Richard Nyamah Should Hold His Peace

Dec. 6, 2014

Chief JusticeThe crusade for the removal of Ms. Lauretta Vivian Lamptey, Commissioner for the Commission on Human Rights and Administrative Justice (CHRAJ), appears to be in high dudgeon. A couple of days ago, Chief Justice Georgina Theodora Wood was reported to have announced that a prima facie case of impropriety had been established against the CHRAJ Commissioner (See “CHRAJ Boss Expresses Disappointment in Chief Justice’s Findings” MyJoyOnline.com 12/4/14).

What the preceding means is that the Chief Justice concurs with allegations of professional and/or administrative wrongdoing brought against Ms. Lamptey by lead petitioner Mr. Richard Nyamah, the well-known New Patriotic Party (NPP) youth activist. In the main, the staunchly backed Mr. Nyamah is seeking the removal of Ms. Lamptey on grounds that the latter has grossly abused her office by causing financial loss to the state, in her decision to rent an interim official residence in the form of a hotel suite whose rental value per year is approximately $200,000. Ms. Lamptey insists that she followed official guidelines stipulated for CHRAJ in deciding the cost of her temporary accommodation arrangements.

So far, it appears that the focus of a panel of investigators due to be shortly constituted by the Chief Justice would be primarily focused on this accusation of unconscionable profligacy, and the extent to which the latter accusation may have irreparably dented her reputation. Some of her critics have also charged that her decision to recklessly live high on the proverbial hog has deeply cut into the budget of CHRAJ, thus making it extremely difficult or even impossible for the independent human rights institutional protector to perform its statutorily mandated duties, particularly in parts of the country far removed from our nation’s capital of Accra.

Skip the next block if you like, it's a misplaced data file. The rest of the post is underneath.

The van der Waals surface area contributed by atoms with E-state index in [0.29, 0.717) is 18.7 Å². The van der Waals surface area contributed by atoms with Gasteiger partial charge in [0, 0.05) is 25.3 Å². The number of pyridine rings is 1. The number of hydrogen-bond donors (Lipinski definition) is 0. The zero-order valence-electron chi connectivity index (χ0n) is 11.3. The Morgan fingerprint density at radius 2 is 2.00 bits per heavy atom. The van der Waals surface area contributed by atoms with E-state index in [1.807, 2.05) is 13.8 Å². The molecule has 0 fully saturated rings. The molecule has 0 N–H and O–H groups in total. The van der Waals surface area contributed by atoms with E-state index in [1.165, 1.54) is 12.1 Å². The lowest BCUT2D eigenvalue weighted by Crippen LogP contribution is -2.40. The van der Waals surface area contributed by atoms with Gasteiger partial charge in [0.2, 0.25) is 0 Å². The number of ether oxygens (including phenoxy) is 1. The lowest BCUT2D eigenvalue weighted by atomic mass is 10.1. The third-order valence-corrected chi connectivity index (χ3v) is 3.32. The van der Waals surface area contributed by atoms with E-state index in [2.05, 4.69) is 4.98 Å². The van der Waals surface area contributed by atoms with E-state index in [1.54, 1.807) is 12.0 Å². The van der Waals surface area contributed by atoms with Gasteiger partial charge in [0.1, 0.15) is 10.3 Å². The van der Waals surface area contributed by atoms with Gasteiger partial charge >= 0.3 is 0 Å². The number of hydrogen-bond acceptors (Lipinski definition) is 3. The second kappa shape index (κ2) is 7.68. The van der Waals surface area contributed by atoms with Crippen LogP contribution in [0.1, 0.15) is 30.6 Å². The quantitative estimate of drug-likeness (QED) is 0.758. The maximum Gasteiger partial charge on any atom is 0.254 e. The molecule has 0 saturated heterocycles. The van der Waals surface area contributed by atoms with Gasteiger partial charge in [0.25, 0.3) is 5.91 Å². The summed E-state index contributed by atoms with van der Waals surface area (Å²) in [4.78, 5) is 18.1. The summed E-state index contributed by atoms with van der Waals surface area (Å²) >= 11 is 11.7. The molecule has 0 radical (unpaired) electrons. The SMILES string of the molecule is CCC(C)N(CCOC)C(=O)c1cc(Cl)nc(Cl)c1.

It is also quite intriguingly curious to learn that the CHRAJ Commissioner, although a lawyer with remarkable experience in business and banking, had absolutely no judicial experience when then-President John Evans Atta-Mills appointed Ms. Lamptey to the post which is the judicial equivalent of an Appeals Court Judge. And so, automatically, tongues have begun to wag over whether, indeed, the late president may have had other reasons besides pure professional merit in appointing Ms. Lamptey to the judicially and politically significant job of CHRAJ Commissioner.

What bothers yours truly at this juncture, however, is the rather abrupt and importunate decision by Mr. Nyamah, the lead petitioner, and his lawyer, Mr. Samson Lardy Ayenini, to pester Chief Justice Wood into summarily suspending Ms. Lamptey from her job as CHRAJ Commissioner before any adverse findings have been forensically established against the well-known investment banker. And, indeed, the lead petitioner may have good reason for seeking the prompt and summary suspension of Ms. Lamptey from office. But, of course, that decision fully and squarely belongs to the Chief Justice and not either Mr. Nyamah or his attorney, Mr. Ayenini.

In other words, the best way to deal with the Lamptey Dilemma is to allow the law to take its deliberate and dispassionate course.

By Kwame Okoampa-Ahoofe, Jr., Ph.D.
Garden City, New York
E-mail: [email protected]

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